Jamie Lee has never shied from the hardest problems. “Death is just an illusion — a high wall,” he wrote in the description to his band’s first single on YouTube, whose algorithms peg his music with ads for literal money bands. “It is not the end. There is no such thing as ‘the end’. It is the beginning.” The song, “So Long (God Is Dead)”, weighs heavy with Nietzchean overtones, but Lee undercuts them with his commentary: God may be dead, but life goes on forever.
Four years after Money started disseminating their strange poetry through Manchester venues and the music-obsessive corners of the web, Lee still thrives on philosophical contradiction. The band’s second album, Suicide Songs, carries despair and hope in equal volumes, finding light in desolation and desolation again in light. If their 2013 debut, The Shadow of Heaven, diluted Lee’s dramatics with watery, almost tropical production, then Suicide Songs lays out more fertile ground for his melodrama. It’s not hard to imagine him slumped over a piano, drunk and wailing, for the length of the record, even though his band backs him up with delicate arrangements of strings, guitars, and hand percussion. He is clearly not alone, but he sings as though his nearest confidante were lightyears away across cold, empty space.
An ugliness fringes Lee’s delivery, and it’s what keeps Money’s music from dipping into the saccharine. The band crafts especially pleasant melodies, with plenty of warm, sunlit air between each instrument, but Lee forces his falsetto into a ragged strain, as if he’s fighting off the loveliness around him. His lyrics tend to hinge on the frustration inherent in the condition of individuality — the phenomenon of being near others, but never really with them — and the dissonance in his singing underscores his words. In the swooping “I’m Not Here”, he concludes a string of Beatles references by insisting on his own perpetual absence: “I think I’ve earned the right to say it/ I’m not here/ I’m not here.”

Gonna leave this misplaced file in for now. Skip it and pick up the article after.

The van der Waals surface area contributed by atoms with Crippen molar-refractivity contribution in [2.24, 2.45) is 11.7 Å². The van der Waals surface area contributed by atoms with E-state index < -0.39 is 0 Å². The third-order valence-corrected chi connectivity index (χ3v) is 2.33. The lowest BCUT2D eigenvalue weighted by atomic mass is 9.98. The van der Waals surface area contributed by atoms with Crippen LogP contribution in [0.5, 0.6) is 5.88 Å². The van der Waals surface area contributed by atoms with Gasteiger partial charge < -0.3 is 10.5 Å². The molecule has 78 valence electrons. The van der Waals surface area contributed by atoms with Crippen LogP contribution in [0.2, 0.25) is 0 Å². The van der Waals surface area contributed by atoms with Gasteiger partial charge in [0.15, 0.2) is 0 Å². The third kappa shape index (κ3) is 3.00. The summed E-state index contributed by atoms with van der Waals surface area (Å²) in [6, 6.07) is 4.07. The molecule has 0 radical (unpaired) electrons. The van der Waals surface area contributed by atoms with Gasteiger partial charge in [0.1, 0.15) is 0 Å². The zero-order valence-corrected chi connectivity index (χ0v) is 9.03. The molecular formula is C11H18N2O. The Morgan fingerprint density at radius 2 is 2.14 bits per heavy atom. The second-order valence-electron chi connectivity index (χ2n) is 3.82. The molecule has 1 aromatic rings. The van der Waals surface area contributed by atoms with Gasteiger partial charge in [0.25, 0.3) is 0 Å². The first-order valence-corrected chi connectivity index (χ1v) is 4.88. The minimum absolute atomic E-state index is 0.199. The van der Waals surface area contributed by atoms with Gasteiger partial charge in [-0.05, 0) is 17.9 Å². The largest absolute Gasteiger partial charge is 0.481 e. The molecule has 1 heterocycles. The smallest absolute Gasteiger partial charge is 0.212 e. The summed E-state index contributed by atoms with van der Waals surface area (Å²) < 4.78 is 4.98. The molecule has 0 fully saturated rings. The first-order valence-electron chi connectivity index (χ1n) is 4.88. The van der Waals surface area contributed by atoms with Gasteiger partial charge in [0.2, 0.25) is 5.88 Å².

Singing about loneliness and being heard undoes some of that loneliness, and Lee sings as though he’s desperate to be heard. To stave off his own smallness, he reaches for affinities with powers much larger than his own: the sky, the night, God himself. “Night came very fast/ As if it had fallen over drunk,” he sings on the eight-minute ballad “Night Came”, then names himself the night three tracks later. “I made a deal with the sun/ That if it died out/ I would carry on,” he sings on “I’ll Be the Night”. If you’re the absence of light, in essence, then even the cold death of the universe can’t kill you. But you’ll get very lonely as you linger on.
Non-devotional music that casts God as a character tends to focus on his imagined humanity, the utter solitude in which he must find himself. Lee indulges God’s loneliness with album opener “I Am the Lord”, though not without equivocation. “I don’t want to be God,” he sings. “I just don’t want to be human anymore.” Among humanity, he wrestles with his own death drive; as a deity, at least death would be out of the picture.
There’s a joke I heard Daniel Johnston tell at a concert: Man goes on trial for attempting suicide, gets the death penalty, screams “no!” from the back of the courtroom as the gavel goes down. The death drive is tied inextricably to the life drive, and suicide, as a philosophical problem, can reveal as much about the endurance of human will as its failure. I don’t think Jamie Lee means Suicide Songs as a collection of music to kill yourself to. It’s more like: In case of existential agony, break glass.
Essential Tracks: “I Am the Lord”, “I’m Not Here”, and “I’ll Be the Night”